• Author
      Sandra Strait 3 years ago

      Many thanks, Mary! Your book has been an inspiration!

  5. Lisa Ann Ulibarri 3 years ago

    Thanks for the wonderful review I have been eyeing those journals for awhile now lol. I always enjoy seeing your art in all you try its fabulous!!! 🙂

  6. Sharon Bonin-Pratt 3 years ago

    A sheep in the birch trees in the Roff birch sketchbook – perfect. Your beautiful art does justice to a beautiful book – though I would not discourage a beginner from using high quality materials.

    • Author
      Sandra Strait 3 years ago

      Thank you, Sharon! High quality materials certainly make a difference and this book is made from nothing bu high quality materials!

      • Sharon Bonin-Pratt 3 years ago

        Sandra, I keep meaning to tell you how impressed I am with your skill at creating white critters that aren’t at all white, yet we’re convinced they are. You’re masterful at this. Your courage at experimenting with paper and paints has given me the trust that I can do some of this too – scrubbing and lifting. It’s not keeping the paper pristine but impressing an image that’s really important. Thank you.

  7. Linda Calverley 3 years ago

    Thank you for the review, I love handmade books. Your sheep paintings are gorgeous, love those colours.

  8. alice 3 years ago

    can’t wait to get mine! it has shipped so it should be here soon! nice review 🙂

    • Author
      Sandra Strait 3 years ago

      Thank you, Alice! I can’t wait to see what you do in your book! I know it will be awesome!

  9. MT 3 years ago

    Thank you for sharing fantastic book binding idea and watercolour of sheep. So lovely.

  10. Mireya 3 years ago

    I love the samples you did with pens? Did you add water to the pens?

    • Author
      Sandra Strait 3 years ago

      Thank you, Mireya! I didn’t use pen only. I drew the sheep and magpie with Zensations technical pen, then painted it with watercolors, then used a Uniball Signo White gel pen to add white woolly texture.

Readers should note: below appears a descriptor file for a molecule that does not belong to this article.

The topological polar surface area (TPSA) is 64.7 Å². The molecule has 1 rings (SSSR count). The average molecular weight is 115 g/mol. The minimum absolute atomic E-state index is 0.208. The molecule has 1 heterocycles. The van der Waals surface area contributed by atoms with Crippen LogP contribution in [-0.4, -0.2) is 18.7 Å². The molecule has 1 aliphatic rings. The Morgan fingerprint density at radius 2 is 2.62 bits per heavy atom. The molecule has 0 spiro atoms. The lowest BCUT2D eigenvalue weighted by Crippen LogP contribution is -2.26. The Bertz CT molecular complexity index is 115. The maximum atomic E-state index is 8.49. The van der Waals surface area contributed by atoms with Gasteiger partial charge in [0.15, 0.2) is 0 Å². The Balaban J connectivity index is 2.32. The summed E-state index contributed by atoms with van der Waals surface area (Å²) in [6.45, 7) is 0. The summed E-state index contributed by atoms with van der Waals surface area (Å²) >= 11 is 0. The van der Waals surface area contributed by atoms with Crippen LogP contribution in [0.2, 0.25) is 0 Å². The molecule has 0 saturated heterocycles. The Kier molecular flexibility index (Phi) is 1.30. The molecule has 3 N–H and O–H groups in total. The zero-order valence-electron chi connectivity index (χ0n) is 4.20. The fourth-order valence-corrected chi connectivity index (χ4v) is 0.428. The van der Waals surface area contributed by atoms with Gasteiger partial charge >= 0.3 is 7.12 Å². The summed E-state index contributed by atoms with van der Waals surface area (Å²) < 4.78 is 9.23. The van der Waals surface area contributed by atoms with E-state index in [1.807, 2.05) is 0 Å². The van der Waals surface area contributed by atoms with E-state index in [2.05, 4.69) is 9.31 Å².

• Mireya 3 years ago

        oh ok

  11. Aneta 3 years ago

    Gorgeous book!! One of the very best papers, too! 👍

    • Author
      Sandra Strait 3 years ago

      It is indeed a beautiful book and full of fabulous paper. I’m truly enjoying working in it!

  12. Fanna Turano 3 years ago

    Sandra, I truly look forward to your reviews and ALWAYS purchase each item, in this sketch book arena, I bought 5! (2 for me, 3 for wc pals). I simply wanted to say thank you for such in-depth reviews, and always great advice. I shared with Mary Roff that your delicious review compelled me to buy her sketch books, and I bought hardback sizes as well as ringed and stitched. She was a lovely woman, artists, and I was impressed with her books. Naturally, scads of other handmade books jumped out at me, but Mary’s were so lovely.

    Just wanted to say thank you for all of your well-thought-out reviews, they simply happily force me to buy each and every item! I also loved the “flask” watercolors’ in those colorful, pull-top cases. Bought the mint green and chartreuse. Lovely colors, seemingly artist quality. You’re an excellent review “person,” and I’m thankful for you and your research.

    I’m also highly intrigued with your “tangles” and your painting, planning of each. I’ll have to read your review on DW more closely and intensely. They seem awfully complicated, as I was reminded of high school geometry. I have no earthly idea how it works, but I have a crazy brain that loves difficult details. They seem out of my school of thought, but as I stated, I am intrigued.

    Merry Christmas to you, and thank you once again for all of your research. I inevitably wind up loving every single item you’ve posted on DW! Appreciate all of your hard work in creating your reviews.

    Fanna Turano
    Denver, CO

    • Author
      Sandra Strait 3 years ago

      Thank you so much, Fanna! I’m so glad you enjoying my reviews and finding all sorts of great art supplies to try. I don’t think you can go wrong with Mary’s books (and ‘yes’, she is a wonderful person on all levels!). Tangles can get complicated, but the whole process is designed to break it down into steps and make it easy to do. It all started with Zentangle. The two are very similar, but Zentangle is more focused on the meditative qualities, while Tangling focuses more on the finished product. All in all, though both are designed to be easy and relaxing.